If all goes according to plan, this time next year I’ll be making my final preparations to leave the country and head to La Gomera in the Canary Islands. I need to be at the launch place 2 weeks prior to setting out to sea. We undergo scrutineering of our boats and supplies to ensure that we are fully prepared for our entire journey. Besides that all the teams gather for informational meetings, getting everyone on the same page regarding rules and emergency procedures.
I’ll be doing last minute preparations of my boat, loading up my home on the ocean with all the food I need and all the supplies on my mile long list. Plus, this is the opportunity to fix anything that’s not quite right and do final on-the-water test runs. Then, come December 15th, 2015, weather permitting, we will all take to the starting line and launch ourselves into the middle of the wide open Atlantic Ocean.
To be honest, it’s not quite real for me yet. In my heart I know that I’m going to be doing this, but with one year to go I’m far from being ready. That’s not to say that I can’t get ready. I definitely can get ready within a year. No, the only thing tripping me up is that I have not yet found a major sponsor, or really, any for that matter. It’s not due to rejection so much. Yes, my initial attempt was met with rejection, but it was a weak attempt. Learning from that I’ve spent a bit too much time researching how to make a stronger, more professional attempt. I’ve been reading one blog in particular that I’m totally digging. Power Sponsorship by Kim Skildum-Reid. She’s an Australian sponsorship consultant and has really good advice on a her blog and a book that’s taking way too long to get to me.
There are other teams who are much further ahead than me (and some seemingly “behind”). They have their boats, they’ve already thrown a few fundraising events. And, that’s great for them. It’s inspiring. On the other hand I’ve read multiple stories of teams who have prepared for the race (or independent trips) with only months of preparations. So anything is possible.
Ever since Atlantic Campaigns announced that they are expanding to running their event on an annual basis instead of every two years, the pressure to get ready by 2015 has been lessened. That’s both good and bad. Initially my choice was to either wait and go in 2017 or go full steam ahead for 2015. I opted for the latter. With my dad being sick, but alive and relatively well, I thought it’d be better to include him in this process instead of waiting and running the campaign and journey as a memorial. From my perspective I see no reason to wait. I can get myself prepared in time. I just need to take my big long list, check it off one at a time and voila, there I am pushing off at the starting line. The desire is there, the ability is there, the audacity is there. The only thing missing is the money. Well, not missing really, just not yet in place.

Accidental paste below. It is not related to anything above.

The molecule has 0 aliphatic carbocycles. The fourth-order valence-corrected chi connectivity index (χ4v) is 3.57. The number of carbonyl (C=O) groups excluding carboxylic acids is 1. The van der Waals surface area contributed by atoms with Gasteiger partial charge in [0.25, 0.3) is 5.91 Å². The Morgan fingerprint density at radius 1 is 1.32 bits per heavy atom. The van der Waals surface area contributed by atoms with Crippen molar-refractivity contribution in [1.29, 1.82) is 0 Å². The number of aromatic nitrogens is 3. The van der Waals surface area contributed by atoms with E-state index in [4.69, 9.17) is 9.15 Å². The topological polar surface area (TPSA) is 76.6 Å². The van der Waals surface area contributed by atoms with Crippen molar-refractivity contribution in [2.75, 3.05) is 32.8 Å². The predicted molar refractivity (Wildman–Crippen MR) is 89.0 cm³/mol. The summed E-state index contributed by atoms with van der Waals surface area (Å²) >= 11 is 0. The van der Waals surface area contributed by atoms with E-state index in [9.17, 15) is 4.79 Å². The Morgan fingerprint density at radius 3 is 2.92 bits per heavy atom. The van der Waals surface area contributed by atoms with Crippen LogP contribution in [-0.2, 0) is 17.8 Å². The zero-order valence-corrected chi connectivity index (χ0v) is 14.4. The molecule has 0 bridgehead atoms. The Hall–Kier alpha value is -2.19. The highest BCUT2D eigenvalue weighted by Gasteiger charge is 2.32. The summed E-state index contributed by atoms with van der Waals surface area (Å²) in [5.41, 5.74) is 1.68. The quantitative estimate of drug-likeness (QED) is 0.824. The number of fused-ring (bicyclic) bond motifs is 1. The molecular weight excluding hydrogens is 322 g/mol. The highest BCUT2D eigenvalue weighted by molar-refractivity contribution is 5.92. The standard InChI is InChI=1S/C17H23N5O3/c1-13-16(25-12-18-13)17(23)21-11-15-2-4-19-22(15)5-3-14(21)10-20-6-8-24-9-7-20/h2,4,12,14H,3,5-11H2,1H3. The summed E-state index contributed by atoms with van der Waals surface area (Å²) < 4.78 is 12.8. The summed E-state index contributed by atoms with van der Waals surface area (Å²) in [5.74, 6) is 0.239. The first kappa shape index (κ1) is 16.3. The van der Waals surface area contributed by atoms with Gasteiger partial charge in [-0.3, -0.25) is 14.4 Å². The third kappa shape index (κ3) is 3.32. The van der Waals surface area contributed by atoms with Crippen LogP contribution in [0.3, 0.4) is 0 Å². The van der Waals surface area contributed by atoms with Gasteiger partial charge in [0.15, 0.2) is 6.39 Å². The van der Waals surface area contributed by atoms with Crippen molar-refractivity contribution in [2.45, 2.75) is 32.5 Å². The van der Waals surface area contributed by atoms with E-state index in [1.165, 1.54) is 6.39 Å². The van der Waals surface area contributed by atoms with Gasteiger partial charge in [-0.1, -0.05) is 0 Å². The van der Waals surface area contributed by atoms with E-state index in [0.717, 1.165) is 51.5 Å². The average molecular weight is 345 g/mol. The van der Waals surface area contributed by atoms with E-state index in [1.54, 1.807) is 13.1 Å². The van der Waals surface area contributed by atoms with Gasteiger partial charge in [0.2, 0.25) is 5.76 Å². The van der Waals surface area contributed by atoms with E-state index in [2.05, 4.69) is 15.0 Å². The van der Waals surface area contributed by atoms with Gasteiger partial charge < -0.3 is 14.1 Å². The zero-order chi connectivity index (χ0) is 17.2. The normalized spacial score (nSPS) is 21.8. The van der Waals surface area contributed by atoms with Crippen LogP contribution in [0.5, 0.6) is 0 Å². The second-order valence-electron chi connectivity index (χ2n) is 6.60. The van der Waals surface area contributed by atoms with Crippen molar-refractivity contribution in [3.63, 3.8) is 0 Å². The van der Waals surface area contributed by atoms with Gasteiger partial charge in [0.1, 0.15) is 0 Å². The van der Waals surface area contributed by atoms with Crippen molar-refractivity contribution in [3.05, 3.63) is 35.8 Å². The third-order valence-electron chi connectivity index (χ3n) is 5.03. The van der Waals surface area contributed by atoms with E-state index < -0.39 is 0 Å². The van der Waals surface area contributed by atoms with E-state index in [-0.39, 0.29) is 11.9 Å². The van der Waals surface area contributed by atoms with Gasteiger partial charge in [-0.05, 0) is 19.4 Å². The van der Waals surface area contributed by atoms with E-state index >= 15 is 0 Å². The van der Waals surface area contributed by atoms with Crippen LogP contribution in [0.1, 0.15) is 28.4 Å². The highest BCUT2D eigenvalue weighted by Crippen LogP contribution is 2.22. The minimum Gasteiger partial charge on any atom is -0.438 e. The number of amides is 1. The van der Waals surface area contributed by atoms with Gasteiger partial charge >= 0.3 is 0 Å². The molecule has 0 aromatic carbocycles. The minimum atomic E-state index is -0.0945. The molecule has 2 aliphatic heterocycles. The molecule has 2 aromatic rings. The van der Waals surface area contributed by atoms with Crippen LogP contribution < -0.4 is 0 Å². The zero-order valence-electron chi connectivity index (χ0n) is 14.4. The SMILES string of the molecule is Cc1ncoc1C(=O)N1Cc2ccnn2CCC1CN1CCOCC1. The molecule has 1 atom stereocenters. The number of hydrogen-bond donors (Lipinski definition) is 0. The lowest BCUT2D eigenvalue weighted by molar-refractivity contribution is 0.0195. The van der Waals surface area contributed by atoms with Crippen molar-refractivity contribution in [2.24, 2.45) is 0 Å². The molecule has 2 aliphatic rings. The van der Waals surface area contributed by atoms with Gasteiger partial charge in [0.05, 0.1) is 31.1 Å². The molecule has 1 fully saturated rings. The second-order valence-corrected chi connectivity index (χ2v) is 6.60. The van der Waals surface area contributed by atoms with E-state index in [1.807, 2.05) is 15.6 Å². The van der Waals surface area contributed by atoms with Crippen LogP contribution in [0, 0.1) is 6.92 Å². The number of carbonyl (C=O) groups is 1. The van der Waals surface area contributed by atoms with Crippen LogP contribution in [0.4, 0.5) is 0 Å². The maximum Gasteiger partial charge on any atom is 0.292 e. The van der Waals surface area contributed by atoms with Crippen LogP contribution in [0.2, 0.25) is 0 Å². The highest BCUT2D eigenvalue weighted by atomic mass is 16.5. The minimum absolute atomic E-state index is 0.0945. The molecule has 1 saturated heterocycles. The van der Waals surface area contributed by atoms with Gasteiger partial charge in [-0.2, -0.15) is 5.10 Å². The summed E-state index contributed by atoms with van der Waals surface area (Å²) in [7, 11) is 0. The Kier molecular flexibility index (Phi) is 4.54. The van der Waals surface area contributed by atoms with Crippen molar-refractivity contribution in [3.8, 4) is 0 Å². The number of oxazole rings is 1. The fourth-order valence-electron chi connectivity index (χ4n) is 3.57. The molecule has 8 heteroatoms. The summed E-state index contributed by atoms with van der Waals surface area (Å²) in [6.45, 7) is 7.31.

And so, the pressure is off. If I can’t raise enough money to launch in 2015, well, there’s always the next year. This helps me to enjoy this process better and to believe that it’s going to happen no matter what year that may be. Except, I also liked the pressure. The pressure required a strong belief that I could do it this year. It pushed me to make it happen now, no matter what. But, I still believe that it can happen for 2015. I am doing everything I can to line up sponsors and fulfill my financial needs for buying a boat and covering expenses. There will come a time when the decision to delay this journey might need to be made. There are a lot variables: boat, no boat, sponsor, no sponsor, nearly there, no where near. Depending on how far I get and how soon, if I need to then I can move the launch date back to 2016 with no penalty to me from the race organizers. That might be what happens, but for right now I’m going on the assumption that I will be launching in 2015. I might as well try.
So while this blog post is about where I’m at now, one year to race start, in the back of mind I think, it could be two years. And, to be honest, that’s messing with my head a bit. But, that’s what this is all about, isn’t it? I keep saying to everyone I meet that this row is not only physically demanding but, even more so, it is psychologically challenging. Well, that challenge starts from the moment the decision to do this is made. It’s not so much an issue of overcoming fears to psychologically prepare for the hardship of being on the ocean, but believing every day that I can do tasks that I’m really uncomfortable with: marketing, selling, asking for money, and persisting when I have no physical evidence of progress.
The people who have been here before say that the pre-race preparations are actually harder than the race itself. It’s the race before the race. I’d like to believe that that’s not true, that it’ll all fall into place perfectly. And I’m sure it will. But likely not before pushing my beliefs in myself, my psychological capacity to feel good at what may come, and my comfy cozy comfort zone to the edge of annihilation. That’s okay. It’s good practise for what’s waiting for me when I go ahead and row across a friggin’ ocean.